My new article in the Bangkok Post on building consensus for constitutional reform in Thailand:

As is characteristic of our polarised society, opinion is deeply divided on whether the 2017 constitution should be amended.

Some will say that constitutional revision is effectively hopeless, a remote possibility until the powers that be permit an amendment. The government has placed constitutional revision as one of its urgent priorities due to coalition pressure, but little action has been taken.

The past few weeks have not been encouraging for outside activism, with opposition leaders being accused of sedition after an academic suggested amending Article I at a town hall in the deep South. But incendiary proposals were never a good means to convince would-be supporters; instead, it is simply more likely to alienate those who otherwise would be open to this discussion.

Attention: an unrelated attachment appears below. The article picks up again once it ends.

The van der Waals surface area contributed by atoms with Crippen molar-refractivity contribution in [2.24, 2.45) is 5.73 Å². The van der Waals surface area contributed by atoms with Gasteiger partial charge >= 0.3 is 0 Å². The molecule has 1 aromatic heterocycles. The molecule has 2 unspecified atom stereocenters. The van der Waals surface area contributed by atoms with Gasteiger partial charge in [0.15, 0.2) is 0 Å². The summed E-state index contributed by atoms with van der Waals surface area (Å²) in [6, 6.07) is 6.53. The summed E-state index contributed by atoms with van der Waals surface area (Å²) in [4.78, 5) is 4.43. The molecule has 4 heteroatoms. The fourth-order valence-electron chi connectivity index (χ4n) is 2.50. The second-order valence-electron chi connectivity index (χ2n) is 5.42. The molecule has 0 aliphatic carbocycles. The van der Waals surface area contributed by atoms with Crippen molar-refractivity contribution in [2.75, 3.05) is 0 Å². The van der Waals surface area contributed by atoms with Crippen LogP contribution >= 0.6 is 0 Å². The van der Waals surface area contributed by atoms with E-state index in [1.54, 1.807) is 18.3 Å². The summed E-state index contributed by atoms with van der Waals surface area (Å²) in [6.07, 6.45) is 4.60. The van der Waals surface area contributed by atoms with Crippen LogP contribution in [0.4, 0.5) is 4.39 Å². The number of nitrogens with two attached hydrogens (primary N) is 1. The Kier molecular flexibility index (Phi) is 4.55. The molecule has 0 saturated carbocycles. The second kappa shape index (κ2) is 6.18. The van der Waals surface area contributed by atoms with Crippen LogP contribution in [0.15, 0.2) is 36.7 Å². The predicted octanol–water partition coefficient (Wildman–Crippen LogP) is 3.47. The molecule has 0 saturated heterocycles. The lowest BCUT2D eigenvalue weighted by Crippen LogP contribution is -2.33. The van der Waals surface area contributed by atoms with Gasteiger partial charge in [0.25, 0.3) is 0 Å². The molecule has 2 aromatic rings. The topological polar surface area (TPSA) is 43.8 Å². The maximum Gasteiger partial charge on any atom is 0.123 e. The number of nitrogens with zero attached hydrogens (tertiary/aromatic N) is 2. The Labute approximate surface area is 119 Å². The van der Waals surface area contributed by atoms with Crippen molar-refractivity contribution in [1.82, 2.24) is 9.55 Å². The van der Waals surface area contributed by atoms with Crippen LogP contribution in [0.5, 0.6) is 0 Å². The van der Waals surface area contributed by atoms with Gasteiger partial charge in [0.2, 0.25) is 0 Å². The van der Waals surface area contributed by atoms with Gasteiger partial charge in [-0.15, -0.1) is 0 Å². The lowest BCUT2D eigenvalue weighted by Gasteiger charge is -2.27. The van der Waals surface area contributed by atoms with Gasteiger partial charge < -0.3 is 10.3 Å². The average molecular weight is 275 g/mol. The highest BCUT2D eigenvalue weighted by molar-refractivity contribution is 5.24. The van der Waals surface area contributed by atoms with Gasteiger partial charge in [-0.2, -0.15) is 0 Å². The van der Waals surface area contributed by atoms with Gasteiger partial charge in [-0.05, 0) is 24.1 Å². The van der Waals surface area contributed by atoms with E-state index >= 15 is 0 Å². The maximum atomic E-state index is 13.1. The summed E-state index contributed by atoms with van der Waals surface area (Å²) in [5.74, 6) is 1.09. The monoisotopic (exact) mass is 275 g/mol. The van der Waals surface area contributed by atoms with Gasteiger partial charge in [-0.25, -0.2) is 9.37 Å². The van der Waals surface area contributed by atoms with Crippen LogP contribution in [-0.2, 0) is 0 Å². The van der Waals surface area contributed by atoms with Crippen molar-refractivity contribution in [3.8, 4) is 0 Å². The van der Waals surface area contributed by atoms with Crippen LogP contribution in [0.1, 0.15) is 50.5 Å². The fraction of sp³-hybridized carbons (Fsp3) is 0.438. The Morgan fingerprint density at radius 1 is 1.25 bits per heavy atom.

Instead, advocates need to focus on attracting a larger coalition in support of revision, not alienating them. And in the absence of official urgency, only sufficient societal pressure can lead to change, no matter how difficult that may be. Therefore, the path forward for constitutional revision appears to require the building of broad consensus, even with those unlikely to already support amendment.

Read the full article here.

Published by Ken Lohatepanont

Writer from Bangkok, Thailand; currently a student at the University of California, Berkeley. Enthusiastic about democratic development, international relations and all things politics. I believe in writing to facilitate positive political and social change.

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